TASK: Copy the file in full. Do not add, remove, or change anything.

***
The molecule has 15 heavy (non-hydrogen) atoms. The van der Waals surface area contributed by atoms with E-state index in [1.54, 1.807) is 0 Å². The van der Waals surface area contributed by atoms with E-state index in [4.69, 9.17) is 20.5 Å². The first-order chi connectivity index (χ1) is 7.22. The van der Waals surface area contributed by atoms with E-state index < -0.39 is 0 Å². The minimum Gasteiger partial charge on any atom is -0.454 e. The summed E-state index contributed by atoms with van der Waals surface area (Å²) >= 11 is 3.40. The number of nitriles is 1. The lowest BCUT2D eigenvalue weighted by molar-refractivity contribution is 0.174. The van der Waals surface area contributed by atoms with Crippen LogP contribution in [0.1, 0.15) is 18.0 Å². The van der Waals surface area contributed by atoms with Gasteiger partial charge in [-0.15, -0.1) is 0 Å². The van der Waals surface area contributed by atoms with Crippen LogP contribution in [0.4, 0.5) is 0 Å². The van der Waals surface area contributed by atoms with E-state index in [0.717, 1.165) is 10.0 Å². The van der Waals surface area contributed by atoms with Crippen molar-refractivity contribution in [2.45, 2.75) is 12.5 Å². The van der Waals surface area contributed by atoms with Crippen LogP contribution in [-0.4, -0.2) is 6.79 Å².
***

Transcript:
The molecule has 15 heavy (non-hydrogen) atoms. The van der Waals surface area contributed by atoms with E-state index in [1.54, 1.807) is 0 Å². The van der Waals surface area contributed by atoms with E-state index in [4.69, 9.17) is 20.5 Å². The first-order chi connectivity index (χ1) is 7.22. The van der Waals surface area contributed by atoms with E-state index < -0.39 is 0 Å². The minimum Gasteiger partial charge on any atom is -0.454 e. The summed E-state index contributed by atoms with van der Waals surface area (Å²) >= 11 is 3.40. The number of nitriles is 1. The lowest BCUT2D eigenvalue weighted by molar-refractivity contribution is 0.174. The van der Waals surface area contributed by atoms with Crippen LogP contribution in [0.1, 0.15) is 18.0 Å². The van der Waals surface area contributed by atoms with Gasteiger partial charge in [-0.15, -0.1) is 0 Å². The van der Waals surface area contributed by atoms with Crippen LogP contribution in [0.4, 0.5) is 0 Å². The van der Waals surface area contributed by atoms with E-state index in [0.717, 1.165) is 10.0 Å². The van der Waals surface area contributed by atoms with Crippen molar-refractivity contribution in [2.45, 2.75) is 12.5 Å². The van der Waals surface area contributed by atoms with Crippen LogP contribution in [-0.4, -0.2) is 6.79 Å².